Most of the world’s planned hydrogen projects and the biggest chunk of related investments this decade are expected to be in Europe, an industry report said on Wednesday, as the continent races to scale up the low-carbon fuel to meet climate goals.
The European Union has made hydrogen a key plank in its aim to eliminate its greenhouse gas emissions by 2050, with plans to install 40GW of electrolyzers this decade -- equipment to produce emissions-free hydrogen using water and renewable power.
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The EU currently has less than 0.1GW of electrolyzers, and is betting on a rapid scale-up to decarbonize steel, heavy transport and chemicals, the latter of which already uses hydrogen produced from fossil fuels.
Of the 228 hydrogen projects announced globally, 55 percent of them -- 126 projects -- are in Europe, business group the Hydrogen Council said in its first tally of the global project pipeline, done with consultancy McKinsey.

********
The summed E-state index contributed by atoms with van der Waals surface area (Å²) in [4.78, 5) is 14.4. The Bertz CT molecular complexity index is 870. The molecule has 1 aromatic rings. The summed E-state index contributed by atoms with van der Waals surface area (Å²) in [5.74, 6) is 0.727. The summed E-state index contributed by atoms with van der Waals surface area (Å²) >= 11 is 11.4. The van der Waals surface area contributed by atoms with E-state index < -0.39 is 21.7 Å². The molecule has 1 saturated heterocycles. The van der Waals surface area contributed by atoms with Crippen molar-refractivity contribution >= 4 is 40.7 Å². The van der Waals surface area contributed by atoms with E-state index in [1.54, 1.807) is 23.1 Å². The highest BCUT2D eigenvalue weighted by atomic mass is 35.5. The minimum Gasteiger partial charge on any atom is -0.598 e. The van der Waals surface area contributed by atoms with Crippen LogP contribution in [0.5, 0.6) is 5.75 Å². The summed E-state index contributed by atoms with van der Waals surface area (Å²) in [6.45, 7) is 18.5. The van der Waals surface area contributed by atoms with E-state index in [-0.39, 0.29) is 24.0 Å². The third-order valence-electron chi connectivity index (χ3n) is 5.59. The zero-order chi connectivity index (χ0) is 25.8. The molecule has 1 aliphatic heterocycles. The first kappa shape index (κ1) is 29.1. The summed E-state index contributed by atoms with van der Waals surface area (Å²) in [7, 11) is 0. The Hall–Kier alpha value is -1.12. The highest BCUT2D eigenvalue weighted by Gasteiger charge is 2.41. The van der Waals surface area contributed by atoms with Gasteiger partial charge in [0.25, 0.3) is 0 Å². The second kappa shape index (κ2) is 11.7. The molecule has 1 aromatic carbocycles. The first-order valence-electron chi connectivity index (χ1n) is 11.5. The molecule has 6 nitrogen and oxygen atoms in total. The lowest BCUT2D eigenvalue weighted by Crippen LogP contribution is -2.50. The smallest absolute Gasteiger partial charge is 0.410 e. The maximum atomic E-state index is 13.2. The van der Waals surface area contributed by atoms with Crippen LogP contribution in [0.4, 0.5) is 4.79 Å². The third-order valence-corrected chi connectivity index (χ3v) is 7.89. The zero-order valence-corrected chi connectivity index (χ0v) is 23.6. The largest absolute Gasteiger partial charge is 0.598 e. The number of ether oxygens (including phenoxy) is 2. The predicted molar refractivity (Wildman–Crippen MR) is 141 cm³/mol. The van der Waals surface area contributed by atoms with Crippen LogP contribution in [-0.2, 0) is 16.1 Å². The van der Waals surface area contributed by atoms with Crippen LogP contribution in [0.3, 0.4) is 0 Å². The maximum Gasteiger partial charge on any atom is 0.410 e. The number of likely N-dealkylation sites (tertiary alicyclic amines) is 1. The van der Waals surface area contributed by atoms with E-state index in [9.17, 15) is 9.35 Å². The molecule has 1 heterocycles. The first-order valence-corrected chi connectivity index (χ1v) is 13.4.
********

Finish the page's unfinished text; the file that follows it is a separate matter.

Most are due to launch this decade, focusing on renewable hydrogen or fossil fuel-based hydrogen using technology to capture the resulting emissions.
If all planned projects were realized, the report said global investments would exceed $300 billion this decade -- around 1.4 percent of total energy sector investments -- with Europe pulling in around 45 percent of the total.
The majority of that funding has not yet been secured.
Hydrogen Council executive director Daryl Wilson attributed Europe’s lead to early investments in hydrogen supply chains and projects like Germany’s hydrogen-fueled trains, plus climate change policies.
“That stable policy commitment environment allows the industry to have the confidence to act,” he said.
Hydrogen Council members -- including Royal Dutch Shell Plc , BMW, Microsoft Corp and Sinopec -- plan to increase hydrogen investments six-fold through 2025, from 2019 levels.
The report pointed to the huge challenges ahead to scale up hydrogen production, build transportation and storage infrastructure, and massively expand renewable power capacity to produce the fuel.
If that happened, renewable hydrogen could hit cost parity with fossil fuel-based versions by 2028 in regions with abundant cheap renewable power, like the Middle East, under Hydrogen Council members’ estimates.
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